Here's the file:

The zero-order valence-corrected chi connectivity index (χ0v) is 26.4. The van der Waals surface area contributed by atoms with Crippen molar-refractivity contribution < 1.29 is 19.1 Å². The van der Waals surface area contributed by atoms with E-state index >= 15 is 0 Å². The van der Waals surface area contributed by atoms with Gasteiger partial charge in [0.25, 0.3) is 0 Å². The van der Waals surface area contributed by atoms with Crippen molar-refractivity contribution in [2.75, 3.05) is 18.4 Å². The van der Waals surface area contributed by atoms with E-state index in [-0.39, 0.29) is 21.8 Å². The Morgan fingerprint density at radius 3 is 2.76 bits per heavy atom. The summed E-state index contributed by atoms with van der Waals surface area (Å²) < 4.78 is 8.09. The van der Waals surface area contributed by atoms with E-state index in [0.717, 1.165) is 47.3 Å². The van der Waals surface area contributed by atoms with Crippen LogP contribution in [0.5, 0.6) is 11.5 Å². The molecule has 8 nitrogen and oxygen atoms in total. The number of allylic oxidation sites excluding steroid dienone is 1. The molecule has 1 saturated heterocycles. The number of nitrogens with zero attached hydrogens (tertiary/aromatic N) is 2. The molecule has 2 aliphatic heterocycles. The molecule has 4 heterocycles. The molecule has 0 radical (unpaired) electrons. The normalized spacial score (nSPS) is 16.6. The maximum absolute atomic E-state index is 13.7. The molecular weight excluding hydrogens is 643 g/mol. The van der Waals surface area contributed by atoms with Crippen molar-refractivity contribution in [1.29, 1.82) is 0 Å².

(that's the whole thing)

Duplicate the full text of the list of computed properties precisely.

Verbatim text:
The zero-order valence-corrected chi connectivity index (χ0v) is 26.4. The van der Waals surface area contributed by atoms with Crippen molar-refractivity contribution < 1.29 is 19.1 Å². The van der Waals surface area contributed by atoms with E-state index >= 15 is 0 Å². The van der Waals surface area contributed by atoms with Gasteiger partial charge in [0.25, 0.3) is 0 Å². The van der Waals surface area contributed by atoms with Crippen molar-refractivity contribution in [2.75, 3.05) is 18.4 Å². The van der Waals surface area contributed by atoms with E-state index in [-0.39, 0.29) is 21.8 Å². The Morgan fingerprint density at radius 3 is 2.76 bits per heavy atom. The summed E-state index contributed by atoms with van der Waals surface area (Å²) < 4.78 is 8.09. The van der Waals surface area contributed by atoms with E-state index in [0.717, 1.165) is 47.3 Å². The van der Waals surface area contributed by atoms with Crippen LogP contribution in [0.5, 0.6) is 11.5 Å². The molecule has 8 nitrogen and oxygen atoms in total. The number of allylic oxidation sites excluding steroid dienone is 1. The molecule has 1 saturated heterocycles. The number of nitrogens with zero attached hydrogens (tertiary/aromatic N) is 2. The molecule has 2 aliphatic heterocycles. The molecule has 4 heterocycles. The molecule has 0 radical (unpaired) electrons. The normalized spacial score (nSPS) is 16.6. The maximum absolute atomic E-state index is 13.7. The molecular weight excluding hydrogens is 643 g/mol. The van der Waals surface area contributed by atoms with Crippen molar-refractivity contribution in [1.29, 1.82) is 0 Å².